19th or early 20th century
wood, yellow glass beads
38.0 (h) x 17.5 (w) x 13.0 (d) cm
National Gallery of Australia, Canberra
Photograph: Michel Gurfinkel, Paris © Galerie Meyer - Oceanic Art, Paris
At the far end of the Indonesian archipelago, carved wooden figures, korwar, function as receptacles for spirits of significant ancestors. Each korwar is specifically made for an individual, and sometimes holds the skull of that person. The skull also contains the spirit of the dead.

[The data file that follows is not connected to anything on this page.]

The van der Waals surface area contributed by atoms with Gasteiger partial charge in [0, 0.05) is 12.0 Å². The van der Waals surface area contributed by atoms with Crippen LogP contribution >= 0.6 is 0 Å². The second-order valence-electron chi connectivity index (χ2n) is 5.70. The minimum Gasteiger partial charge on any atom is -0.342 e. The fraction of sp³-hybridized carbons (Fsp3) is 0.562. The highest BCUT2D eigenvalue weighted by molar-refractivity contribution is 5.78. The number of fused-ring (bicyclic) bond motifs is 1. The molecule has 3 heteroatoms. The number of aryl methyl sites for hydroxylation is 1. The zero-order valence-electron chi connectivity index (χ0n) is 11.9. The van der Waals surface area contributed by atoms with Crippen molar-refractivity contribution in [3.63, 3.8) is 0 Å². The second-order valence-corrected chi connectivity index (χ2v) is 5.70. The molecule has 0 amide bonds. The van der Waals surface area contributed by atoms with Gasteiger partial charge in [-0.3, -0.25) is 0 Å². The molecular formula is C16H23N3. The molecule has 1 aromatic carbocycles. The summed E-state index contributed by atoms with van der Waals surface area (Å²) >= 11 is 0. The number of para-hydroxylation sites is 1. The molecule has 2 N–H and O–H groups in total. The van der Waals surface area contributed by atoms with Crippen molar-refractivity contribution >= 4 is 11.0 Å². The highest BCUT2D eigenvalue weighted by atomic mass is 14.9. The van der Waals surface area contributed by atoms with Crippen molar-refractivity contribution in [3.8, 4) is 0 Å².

Souls of the deceased depart for the realm of the ancestors during mortuary rites but may be invited back to occupy the korwar if spiritual assistance is required in the mortal world. When a village priest uses a korwar for augury, he asks the spirit of the recent dead to predict the outcome of major communal undertakings such as waging war. Korwar can also serve as guardians of coffins which are often boat shaped. In front of this figure, tree and serpent forms emerge from a stylised canoe.